Dead body found stuck to Texas Gov. Abbott’s border buoys in the Rio Grande
A dead body was found caught in Texas’ floating buoy barrier in the Rio Grande on Wednesday.
It was the first of two bodies found in the water boundary between the United States and Mexico. The second was found three miles upstream from the border buoys in Eagle Pass. Mexican officials identified one of them as a child from Honduras.
The U.S. and Mexican governments have been warning of dire consequences since Texas placed the thousand foot string of buoys in the water to deter migrants from crossing in Eagle Pass, a hot spot for illegal crossings.
Mexican President Andrés Manuel López Obrador condemned the deaths at his daily news conference Thursday. "This is inhumane and no person should be treated like this," he said.
This section of the Rio Grande near Eagle Pass is already one of the most dangerous areas to cross due to changing currents, and the buoys and razor wire Texas has installed along the river have only made it more dangerous.
It's the latest escalation in Gov. Greg Abbott's Operation Lone Star, a controversial $4 billion border security program that has tested the limits of a state's ability to enforce immigration laws.
Texas Department of Public Safety Director Steve McCraw claimed the barrier wasn't to blame for the deaths. He said that “preliminary information suggests this individual drowned upstream from the marine barrier and floated into the buoys.”
A spokesperson for Abbott took issue with López Obrador's comments.
”The Mexican government is flat-out wrong,” Abbott spokesman Andrew Mahaleris responded in a statement. “Unfortunately, drownings in the Rio Grande by people attempting to cross illegally are all too common.”
A spokesperson for the Department of Homeland Security spokesperson called the deaths "heartbreaking" and said they should be investigated.
"It is critical that we manage our border in a safe and humane way that respects the dignity of every human being and keeps our communities safe," said DHS Spokesman Erin Heeter in a statement. "We can both enforce our laws and treat human beings with dignity."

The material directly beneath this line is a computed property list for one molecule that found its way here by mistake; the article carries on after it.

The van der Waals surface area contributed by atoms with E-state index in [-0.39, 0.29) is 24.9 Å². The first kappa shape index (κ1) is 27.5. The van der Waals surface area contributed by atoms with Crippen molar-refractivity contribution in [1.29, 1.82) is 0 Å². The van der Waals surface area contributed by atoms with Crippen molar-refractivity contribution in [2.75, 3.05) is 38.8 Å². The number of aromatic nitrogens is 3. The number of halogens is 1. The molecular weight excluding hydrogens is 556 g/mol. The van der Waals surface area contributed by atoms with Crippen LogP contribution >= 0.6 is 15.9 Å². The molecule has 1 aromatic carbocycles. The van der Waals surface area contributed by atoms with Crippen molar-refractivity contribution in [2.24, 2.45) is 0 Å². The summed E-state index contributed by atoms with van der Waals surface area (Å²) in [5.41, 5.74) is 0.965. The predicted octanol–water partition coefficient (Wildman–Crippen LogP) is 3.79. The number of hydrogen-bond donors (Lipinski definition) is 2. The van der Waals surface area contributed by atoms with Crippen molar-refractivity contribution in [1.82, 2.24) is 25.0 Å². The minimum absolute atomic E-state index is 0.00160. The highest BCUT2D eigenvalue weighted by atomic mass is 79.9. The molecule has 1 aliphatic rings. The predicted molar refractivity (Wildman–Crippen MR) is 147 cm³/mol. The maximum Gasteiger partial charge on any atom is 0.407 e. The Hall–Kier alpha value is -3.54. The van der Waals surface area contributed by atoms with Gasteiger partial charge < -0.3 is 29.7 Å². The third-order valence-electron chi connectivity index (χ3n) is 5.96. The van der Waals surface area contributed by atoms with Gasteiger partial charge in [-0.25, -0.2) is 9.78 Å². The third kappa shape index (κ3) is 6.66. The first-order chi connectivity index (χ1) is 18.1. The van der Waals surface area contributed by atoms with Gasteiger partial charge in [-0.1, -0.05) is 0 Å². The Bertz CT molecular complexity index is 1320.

Democratic lawmakers and humanitarian rights groups have previously called buoys and installation of razor wire "barbaric."
The U.S. Justice Department sued the state of Texas last month over Abbott'srefusalto remove the barrier, which stretches the length of three football fields.
In affidavits released as part of the filing, Mexican officials expressed concerns that the buoys could lead to a loss of life and provoke an international incident. They also said the barrier has already caused significant harm in diplomatic foreign relations between the two countries.
"We reiterate the position of the Mexican government that the placement of the buoys from Texas authorities is a violation of our sovereignty," Mexico's foreign affairs secretary said in a press release in Spanish. "We express our concerns that these policies will have over the impact on human rights and the safety of migrants."
The Justice Department is asking for an injunction to require Texas to remove the buoys within 10 days and to block Abbott from installing any more river barriers without prior approval from the Army Corps of Engineers.
The Texas Newsroom's Sergio Martínez-Beltrán contributed to this report.
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